Jose’s hard work paid off when he passed the GED exam that summer. Shortly afterward he found significantly higher-paying work operating an industrial sewing machine. In an effort to continue his education, Jose also starting taking classes at a local community college.
Passing the GED “opened more than one door,” said Jose, “and they continue to open.”
Improving English language skills, making friends, and more!
- Since arriving as a refugee in 2014, Binit has participated in English conversation classes, after-school activities, and a summer educational program. Read more about Binit here.
One of the young learners benefiting from IU13 Community Education is 13-year-old Binit. Since arriving in Lancaster as a refugee in April 2014, Binit has participated in English conversation classes, after-school activities, and a summer educational program.
These activities are all coordinated through the Refugee Center and Community School at Reynolds Middle School in Lancaster, where Binit is a student. In addition to improving their communication skills, Community School participants “get to make friends and network with other refugees in Lancaster, which helps to increase their social adjustment,” says Josh McManness, Community School Liaison. IU13 Community Education is lead agency for the Refugee Center and Community School at Reynolds, which provides community-based support services for refugees and immigrants in need, school families, and the Lancaster City community, particularly those with limited access to resources.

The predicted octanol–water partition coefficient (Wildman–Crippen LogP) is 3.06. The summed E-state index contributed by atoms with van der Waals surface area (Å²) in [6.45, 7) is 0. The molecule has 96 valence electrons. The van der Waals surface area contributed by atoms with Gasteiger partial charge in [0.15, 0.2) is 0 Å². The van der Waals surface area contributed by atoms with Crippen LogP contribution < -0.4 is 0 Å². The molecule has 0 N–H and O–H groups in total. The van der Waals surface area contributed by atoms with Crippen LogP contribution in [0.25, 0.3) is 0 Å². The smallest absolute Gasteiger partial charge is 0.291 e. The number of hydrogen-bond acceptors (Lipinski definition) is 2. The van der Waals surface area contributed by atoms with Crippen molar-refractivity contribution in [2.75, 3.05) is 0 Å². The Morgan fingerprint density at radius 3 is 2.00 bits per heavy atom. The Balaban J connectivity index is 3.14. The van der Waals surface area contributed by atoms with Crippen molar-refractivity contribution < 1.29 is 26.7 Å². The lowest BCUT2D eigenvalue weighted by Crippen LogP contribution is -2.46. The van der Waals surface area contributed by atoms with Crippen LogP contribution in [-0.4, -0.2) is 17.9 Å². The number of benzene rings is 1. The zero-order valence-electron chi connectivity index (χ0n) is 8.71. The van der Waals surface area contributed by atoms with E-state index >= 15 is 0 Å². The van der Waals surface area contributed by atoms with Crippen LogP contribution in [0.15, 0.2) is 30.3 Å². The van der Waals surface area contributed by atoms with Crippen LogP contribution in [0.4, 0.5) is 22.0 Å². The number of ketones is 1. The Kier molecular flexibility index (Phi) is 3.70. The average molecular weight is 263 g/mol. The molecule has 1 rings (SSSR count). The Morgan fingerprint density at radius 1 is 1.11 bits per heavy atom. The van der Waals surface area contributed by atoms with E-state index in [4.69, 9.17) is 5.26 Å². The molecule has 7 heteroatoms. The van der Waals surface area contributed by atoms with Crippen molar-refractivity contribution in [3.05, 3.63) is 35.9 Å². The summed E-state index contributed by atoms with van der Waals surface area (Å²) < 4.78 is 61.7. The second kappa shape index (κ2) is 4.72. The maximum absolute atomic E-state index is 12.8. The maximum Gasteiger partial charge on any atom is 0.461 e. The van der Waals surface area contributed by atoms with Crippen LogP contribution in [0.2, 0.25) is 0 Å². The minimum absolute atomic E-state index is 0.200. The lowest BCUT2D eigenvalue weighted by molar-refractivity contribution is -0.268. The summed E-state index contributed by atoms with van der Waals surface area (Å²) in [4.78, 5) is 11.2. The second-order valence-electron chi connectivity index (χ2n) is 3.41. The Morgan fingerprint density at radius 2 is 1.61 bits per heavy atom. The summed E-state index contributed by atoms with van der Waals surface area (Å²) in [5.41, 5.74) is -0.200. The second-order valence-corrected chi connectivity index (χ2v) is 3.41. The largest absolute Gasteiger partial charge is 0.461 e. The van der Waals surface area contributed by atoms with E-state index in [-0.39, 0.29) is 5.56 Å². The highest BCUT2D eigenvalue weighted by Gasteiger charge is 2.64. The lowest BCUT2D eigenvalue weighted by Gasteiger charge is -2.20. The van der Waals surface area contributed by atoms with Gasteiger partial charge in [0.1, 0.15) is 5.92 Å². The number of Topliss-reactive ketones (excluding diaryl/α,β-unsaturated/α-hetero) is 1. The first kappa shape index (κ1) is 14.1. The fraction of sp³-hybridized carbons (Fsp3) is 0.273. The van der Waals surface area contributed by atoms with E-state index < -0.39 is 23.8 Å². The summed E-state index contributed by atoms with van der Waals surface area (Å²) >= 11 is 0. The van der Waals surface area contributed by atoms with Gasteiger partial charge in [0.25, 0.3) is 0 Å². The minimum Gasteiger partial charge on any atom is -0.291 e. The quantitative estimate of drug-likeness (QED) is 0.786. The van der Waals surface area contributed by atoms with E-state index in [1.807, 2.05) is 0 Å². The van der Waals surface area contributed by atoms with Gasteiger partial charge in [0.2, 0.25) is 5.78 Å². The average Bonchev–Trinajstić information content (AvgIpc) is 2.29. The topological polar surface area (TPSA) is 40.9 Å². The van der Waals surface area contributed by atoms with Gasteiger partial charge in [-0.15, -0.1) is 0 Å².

These services help community members succeed in their roles as workers, family members, and citizens. In the case of young Binit, the investment is paying off. “Binit likes living in the United States,” says his mother, Sipra Gajemir. “It’s good that he’s getting educated. It will help him in the future.”
“Facing a drop-dead deadline, GED student beats the odds.” (photo credit: Lancaster Newspapers)